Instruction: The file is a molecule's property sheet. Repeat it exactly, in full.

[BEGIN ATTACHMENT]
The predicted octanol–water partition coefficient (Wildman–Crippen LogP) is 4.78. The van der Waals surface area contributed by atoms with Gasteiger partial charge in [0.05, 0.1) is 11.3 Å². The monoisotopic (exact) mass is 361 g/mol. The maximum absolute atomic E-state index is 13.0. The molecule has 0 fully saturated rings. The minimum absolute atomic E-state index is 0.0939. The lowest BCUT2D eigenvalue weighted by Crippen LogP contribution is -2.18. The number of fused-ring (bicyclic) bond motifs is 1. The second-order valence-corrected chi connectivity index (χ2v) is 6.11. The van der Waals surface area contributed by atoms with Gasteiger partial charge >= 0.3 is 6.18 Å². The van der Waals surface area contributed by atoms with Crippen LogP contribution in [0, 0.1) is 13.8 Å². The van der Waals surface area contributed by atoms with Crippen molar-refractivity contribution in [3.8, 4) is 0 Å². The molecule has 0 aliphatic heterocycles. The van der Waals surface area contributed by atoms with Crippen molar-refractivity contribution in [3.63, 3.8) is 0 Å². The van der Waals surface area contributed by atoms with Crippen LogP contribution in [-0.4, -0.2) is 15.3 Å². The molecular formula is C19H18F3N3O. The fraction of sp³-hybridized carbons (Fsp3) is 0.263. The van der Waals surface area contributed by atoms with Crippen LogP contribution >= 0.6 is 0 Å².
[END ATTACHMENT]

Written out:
The predicted octanol–water partition coefficient (Wildman–Crippen LogP) is 4.78. The van der Waals surface area contributed by atoms with Gasteiger partial charge in [0.05, 0.1) is 11.3 Å². The monoisotopic (exact) mass is 361 g/mol. The maximum absolute atomic E-state index is 13.0. The molecule has 0 fully saturated rings. The minimum absolute atomic E-state index is 0.0939. The lowest BCUT2D eigenvalue weighted by Crippen LogP contribution is -2.18. The number of fused-ring (bicyclic) bond motifs is 1. The second-order valence-corrected chi connectivity index (χ2v) is 6.11. The van der Waals surface area contributed by atoms with Gasteiger partial charge >= 0.3 is 6.18 Å². The van der Waals surface area contributed by atoms with Crippen LogP contribution in [0, 0.1) is 13.8 Å². The van der Waals surface area contributed by atoms with Crippen molar-refractivity contribution in [3.8, 4) is 0 Å². The molecule has 0 aliphatic heterocycles. The van der Waals surface area contributed by atoms with Crippen molar-refractivity contribution in [3.63, 3.8) is 0 Å². The van der Waals surface area contributed by atoms with Crippen LogP contribution in [-0.4, -0.2) is 15.3 Å². The molecular formula is C19H18F3N3O. The fraction of sp³-hybridized carbons (Fsp3) is 0.263. The van der Waals surface area contributed by atoms with Crippen LogP contribution >= 0.6 is 0 Å².